November is National Diabetes Awareness Month. It is a month that the American Diabetes Association and other organizations try to raise awareness and offer support to those who are impacted by and are living with diabetes. Diabetes affects nearly 30 million children and adults in the United States alone, and an additional 86 million Americans have pre-diabetes. It is estimated that approximately $245 billion is spent annually diagnosing and treating diabetes each year within the United States.
Diabetes is a disease in which the body cannot metabolize and regulate sugar (glucose) properly in the blood. There are 3 forms of diabetes: Type 1, Type 2 and Gestational.
- Type 1 Diabetes is typically diagnosed in children and young adults and is often referred to as Juvenile Diabetes. It is estimated that this form of diabetes affects 5% of the population. With Type 1 Diabetes, the body cannot produce insulin, which is a hormone required to convert sugar or starch into energy. With insulin medication therapy and a healthy lifestyle, Type 1 diabetes can easily be controlled.
- Type 2 Diabetes is the most common form of diabetes. Unlike those with Type 1 Diabetes, the bodies of those with Type 2 Diabetes make insulin. However, either their pancreas fails to make enough or their body cannot utilize it properly to stabilize blood sugar levels.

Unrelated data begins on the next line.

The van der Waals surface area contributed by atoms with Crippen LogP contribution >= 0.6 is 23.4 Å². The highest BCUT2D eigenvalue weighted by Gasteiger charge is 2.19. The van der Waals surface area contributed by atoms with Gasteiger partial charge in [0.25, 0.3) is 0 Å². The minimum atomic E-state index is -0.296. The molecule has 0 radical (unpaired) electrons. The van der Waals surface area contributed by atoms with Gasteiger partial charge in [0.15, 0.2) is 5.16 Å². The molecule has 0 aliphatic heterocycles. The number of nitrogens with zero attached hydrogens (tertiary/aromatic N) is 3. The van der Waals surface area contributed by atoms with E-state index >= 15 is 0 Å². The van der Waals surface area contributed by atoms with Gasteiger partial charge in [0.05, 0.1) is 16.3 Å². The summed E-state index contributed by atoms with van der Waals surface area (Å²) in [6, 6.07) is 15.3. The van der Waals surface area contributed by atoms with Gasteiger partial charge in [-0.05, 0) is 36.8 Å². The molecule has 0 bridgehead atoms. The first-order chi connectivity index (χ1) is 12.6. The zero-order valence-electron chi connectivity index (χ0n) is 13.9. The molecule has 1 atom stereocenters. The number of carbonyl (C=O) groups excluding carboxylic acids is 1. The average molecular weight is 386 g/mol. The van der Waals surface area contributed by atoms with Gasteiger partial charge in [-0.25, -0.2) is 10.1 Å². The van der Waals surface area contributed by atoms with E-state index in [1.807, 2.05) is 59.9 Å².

- Gestational Diabetes is when an expecting mother has high blood sugar levels. It occurs with approximately 4% of pregnant women. It is often screened for and diagnosed during the first trimester of pregnancy. Typically after delivery, the condition dissipates.
Scheduling a yearly physical examination is beneficial for many reasons, including obtaining a blood workup to screen for out of range glucose levels that may lead to diabetes. Some warning signs of diabetes include: increased thirst or hunger, dry mouth, frequent urination, unexplained weight loss, fatigue, blurred vision, and headaches. If diabetes is not diagnosed and treated within the early stages, the body can experience major harm including nerve and blood vessel damage in the eyes, kidneys, and heart. It can also cause hardening of the arteries in the heart that may lead to stroke or heart attack and dehydration due to the buildup of sugar in the blood stream. Lastly, unregulated diabetes can lead to diabetic coma.
Becoming aware, following a few simple steps, and developing a healthy lifestyle may help prevent the onset of diabetes. Controlling your weight, eating healthy well-balanced meals, limiting sugary foods and drinks, increasing water intake, staying physically active, avoiding smoking and limiting alcohol consumption are simple ways to stay healthy and decreases the likelihood of a diabetes diagnosis.
Medical Assistants work with physicians who diagnose and treat patients for aliments including diabetes. Medical Assistants and Phlebotomists are trained to perform blood draws and finger pricks to screen for diseases, such as diabetes. If the medical field interests you, Arizona College offers Medical Assisting with Phlebotomy training programs that could help you start your new medical career. Contact us for a tour of our modern facilities and laboratories and begin the journey to your new healthcare career today!